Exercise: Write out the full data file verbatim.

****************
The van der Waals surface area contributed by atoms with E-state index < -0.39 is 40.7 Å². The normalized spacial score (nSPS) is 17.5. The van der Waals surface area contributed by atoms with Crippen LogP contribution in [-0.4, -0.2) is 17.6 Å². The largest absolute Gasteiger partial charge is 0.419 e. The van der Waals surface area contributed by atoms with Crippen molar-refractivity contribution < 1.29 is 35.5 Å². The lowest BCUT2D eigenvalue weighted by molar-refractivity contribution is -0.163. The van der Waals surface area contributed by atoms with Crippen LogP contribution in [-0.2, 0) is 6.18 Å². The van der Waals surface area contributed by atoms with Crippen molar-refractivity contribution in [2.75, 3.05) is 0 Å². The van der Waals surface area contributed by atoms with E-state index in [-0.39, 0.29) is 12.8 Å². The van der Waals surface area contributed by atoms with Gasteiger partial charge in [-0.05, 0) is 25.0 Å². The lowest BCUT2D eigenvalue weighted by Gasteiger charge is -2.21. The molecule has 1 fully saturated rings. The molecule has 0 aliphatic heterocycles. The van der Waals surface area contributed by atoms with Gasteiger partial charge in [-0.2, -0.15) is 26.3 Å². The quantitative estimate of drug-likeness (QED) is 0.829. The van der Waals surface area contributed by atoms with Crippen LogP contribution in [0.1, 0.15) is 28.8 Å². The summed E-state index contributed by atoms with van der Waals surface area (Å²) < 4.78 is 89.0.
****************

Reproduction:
The van der Waals surface area contributed by atoms with E-state index < -0.39 is 40.7 Å². The normalized spacial score (nSPS) is 17.5. The van der Waals surface area contributed by atoms with Crippen LogP contribution in [-0.4, -0.2) is 17.6 Å². The largest absolute Gasteiger partial charge is 0.419 e. The van der Waals surface area contributed by atoms with Crippen molar-refractivity contribution < 1.29 is 35.5 Å². The lowest BCUT2D eigenvalue weighted by molar-refractivity contribution is -0.163. The van der Waals surface area contributed by atoms with Crippen LogP contribution in [-0.2, 0) is 6.18 Å². The van der Waals surface area contributed by atoms with Crippen molar-refractivity contribution in [2.75, 3.05) is 0 Å². The van der Waals surface area contributed by atoms with E-state index in [-0.39, 0.29) is 12.8 Å². The van der Waals surface area contributed by atoms with Gasteiger partial charge in [-0.05, 0) is 25.0 Å². The lowest BCUT2D eigenvalue weighted by Gasteiger charge is -2.21. The molecule has 1 fully saturated rings. The molecule has 0 aliphatic heterocycles. The van der Waals surface area contributed by atoms with Gasteiger partial charge in [-0.2, -0.15) is 26.3 Å². The quantitative estimate of drug-likeness (QED) is 0.829. The van der Waals surface area contributed by atoms with Crippen LogP contribution in [0.1, 0.15) is 28.8 Å². The summed E-state index contributed by atoms with van der Waals surface area (Å²) < 4.78 is 89.0.